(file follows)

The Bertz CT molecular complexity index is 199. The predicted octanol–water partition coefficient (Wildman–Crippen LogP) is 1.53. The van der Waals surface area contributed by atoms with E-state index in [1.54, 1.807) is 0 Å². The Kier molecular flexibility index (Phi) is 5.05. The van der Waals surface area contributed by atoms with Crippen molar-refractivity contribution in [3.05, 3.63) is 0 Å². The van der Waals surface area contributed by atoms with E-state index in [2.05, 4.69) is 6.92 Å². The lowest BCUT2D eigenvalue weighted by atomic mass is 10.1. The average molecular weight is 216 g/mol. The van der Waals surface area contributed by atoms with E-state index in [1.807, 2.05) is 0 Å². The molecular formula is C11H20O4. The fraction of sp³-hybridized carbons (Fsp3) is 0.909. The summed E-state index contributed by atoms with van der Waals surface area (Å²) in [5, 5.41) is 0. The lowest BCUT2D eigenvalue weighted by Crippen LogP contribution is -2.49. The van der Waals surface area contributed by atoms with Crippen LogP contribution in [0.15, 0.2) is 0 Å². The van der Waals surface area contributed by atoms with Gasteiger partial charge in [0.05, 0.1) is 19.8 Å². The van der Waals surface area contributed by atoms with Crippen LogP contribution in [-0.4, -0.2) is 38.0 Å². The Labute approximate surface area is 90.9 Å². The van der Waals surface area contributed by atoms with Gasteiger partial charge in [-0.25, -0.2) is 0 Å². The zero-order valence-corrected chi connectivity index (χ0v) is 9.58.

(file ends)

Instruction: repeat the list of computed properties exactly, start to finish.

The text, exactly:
The Bertz CT molecular complexity index is 199. The predicted octanol–water partition coefficient (Wildman–Crippen LogP) is 1.53. The van der Waals surface area contributed by atoms with E-state index in [1.54, 1.807) is 0 Å². The Kier molecular flexibility index (Phi) is 5.05. The van der Waals surface area contributed by atoms with Crippen molar-refractivity contribution in [3.05, 3.63) is 0 Å². The van der Waals surface area contributed by atoms with E-state index in [2.05, 4.69) is 6.92 Å². The lowest BCUT2D eigenvalue weighted by atomic mass is 10.1. The average molecular weight is 216 g/mol. The van der Waals surface area contributed by atoms with E-state index in [1.807, 2.05) is 0 Å². The molecular formula is C11H20O4. The fraction of sp³-hybridized carbons (Fsp3) is 0.909. The summed E-state index contributed by atoms with van der Waals surface area (Å²) in [5, 5.41) is 0. The lowest BCUT2D eigenvalue weighted by Crippen LogP contribution is -2.49. The van der Waals surface area contributed by atoms with Crippen LogP contribution in [0.15, 0.2) is 0 Å². The van der Waals surface area contributed by atoms with Gasteiger partial charge in [0.05, 0.1) is 19.8 Å². The van der Waals surface area contributed by atoms with Crippen LogP contribution in [-0.4, -0.2) is 38.0 Å². The Labute approximate surface area is 90.9 Å². The van der Waals surface area contributed by atoms with Gasteiger partial charge in [-0.25, -0.2) is 0 Å². The zero-order valence-corrected chi connectivity index (χ0v) is 9.58.